As a first time Member of Parliament I greatly value the advice and wisdom that is often shared with me by more senior and veteran elected officials from all levels of government. In particular, a recent MLA report from Speaker of the House Bill Barisoff really hit home for me. In his December 17 comments Mr. Barisoff spoke of the unpleasant but important need for publicly elected officials to be in tune with death and tragedy. In my relatively brief time as an MP I have already noted that, while serious tragedies often make the headlines, the media spotlight is quick to shift to other issues of the day, all too often leaving the victims and their families behind. For the past year I have worked closely with the family of Lynn Kalmring. As I shared with the House of Commons recently, Lynn Kalmring was a loving mother, sister, daughter, and friend to all who loved her. Lynn's life was tragically taken from her in a senseless and brutal act of domestic violence. The suffering and immense hardship for the Kalmring family did not end with Lynn’s passing; rather, it was only the beginning of an ongoing challenge that, in many ways, only victims of such a tragedies truly understand. It should not have to be this way.
Likewise, although I have only briefly met with a few of the family members who have suffered greatly at the hands of Allan Schoenborn (the man who took the lives of his three children in Merritt, B.C.), his legal status of being found not criminally responsible for this heinous act continues to terrify the family and victims to this very day. It should not have to be this way.
In yet another example, long time Okanagan-Coquihalla residents may recall the 1997 tragedy that occurred in Summerland. Kevin Machell, who was released on parole, senselessly murdered Tammy Grono and her mother Cecilia at a motel in front of his own pre-school aged children. These murders occurred in spite of a restraining order against Kevin Machell. In fact, the victim who had feared for her life as a result of death threats was neglected to even be notified that Machell was on the loose and that he had failed to report to a half-way house. Sadly those children grew up without a mother or grandmother by their side. It should not be overlooked that this tragedy occurred some 16 years ago. Today families involved in similar tragedies continue to be victimized by a justice system that all too often puts the rights of criminals ahead of the victims and ahead of public safety. It should not have to be this way.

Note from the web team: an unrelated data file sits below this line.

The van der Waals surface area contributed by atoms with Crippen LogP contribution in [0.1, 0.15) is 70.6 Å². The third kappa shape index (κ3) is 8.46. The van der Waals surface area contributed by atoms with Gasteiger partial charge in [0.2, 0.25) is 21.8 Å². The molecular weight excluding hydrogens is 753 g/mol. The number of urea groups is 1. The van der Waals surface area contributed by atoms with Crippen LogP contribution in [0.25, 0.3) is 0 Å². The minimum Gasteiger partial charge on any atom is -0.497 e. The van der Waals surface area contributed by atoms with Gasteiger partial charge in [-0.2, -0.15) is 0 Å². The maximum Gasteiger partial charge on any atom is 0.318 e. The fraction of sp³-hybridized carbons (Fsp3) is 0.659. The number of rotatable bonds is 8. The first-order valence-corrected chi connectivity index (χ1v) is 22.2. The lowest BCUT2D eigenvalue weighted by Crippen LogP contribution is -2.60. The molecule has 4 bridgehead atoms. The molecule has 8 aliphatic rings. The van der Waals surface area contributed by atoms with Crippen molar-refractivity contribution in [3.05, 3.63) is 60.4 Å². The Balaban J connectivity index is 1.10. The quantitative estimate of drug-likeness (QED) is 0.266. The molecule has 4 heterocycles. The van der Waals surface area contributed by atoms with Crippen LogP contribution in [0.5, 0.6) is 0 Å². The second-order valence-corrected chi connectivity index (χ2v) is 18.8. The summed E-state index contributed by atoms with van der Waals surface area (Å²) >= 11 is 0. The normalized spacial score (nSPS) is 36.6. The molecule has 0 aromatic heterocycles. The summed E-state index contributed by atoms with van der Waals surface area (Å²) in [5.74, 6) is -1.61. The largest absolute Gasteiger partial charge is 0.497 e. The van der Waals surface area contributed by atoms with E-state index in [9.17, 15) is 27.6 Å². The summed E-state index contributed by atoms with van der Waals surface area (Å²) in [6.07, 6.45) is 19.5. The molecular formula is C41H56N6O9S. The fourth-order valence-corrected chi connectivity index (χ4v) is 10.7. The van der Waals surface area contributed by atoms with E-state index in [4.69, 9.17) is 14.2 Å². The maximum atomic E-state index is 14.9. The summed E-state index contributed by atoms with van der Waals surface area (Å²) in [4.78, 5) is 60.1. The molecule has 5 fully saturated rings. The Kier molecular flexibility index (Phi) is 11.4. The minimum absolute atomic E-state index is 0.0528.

This past Friday I had the honour of supporting our Prime Minister at an event as he announced the “Not Criminally Responsible Reform Act”. This act will introduce several important changes that will help to put the rights of victims ahead of criminals, as well as aiding in protecting the public and reducing these acts from occurring in the future.This legislation will ensure that victims are specifically considered in the decision making process and more importantly are notified when a person found Not Criminally Responsible (NCR) is discharged; including the creation of non-communications orders. This legislation will also create a High-Risk Designation– individuals designated by the court as high-risk must be held in custody and cannot be considered for release by a review board until their designation is revoked by a court. Under the existing law, it is a review board and not the court that determines when these individuals are no longer considered a “significant threat” to public safety.This increased judicial oversight will be guided by the principal that public safety is the paramount consideration in the decision-making process relating to accused persons found to be not criminally responsible.
In my view these changes are long overdue and I am proud to be part of a Government that is finally taking action and putting the rights of victims first and enhancing public safety in the process. The families of serious domestic violence should not have to live in fear for their safety and continue to be victimized by offenders.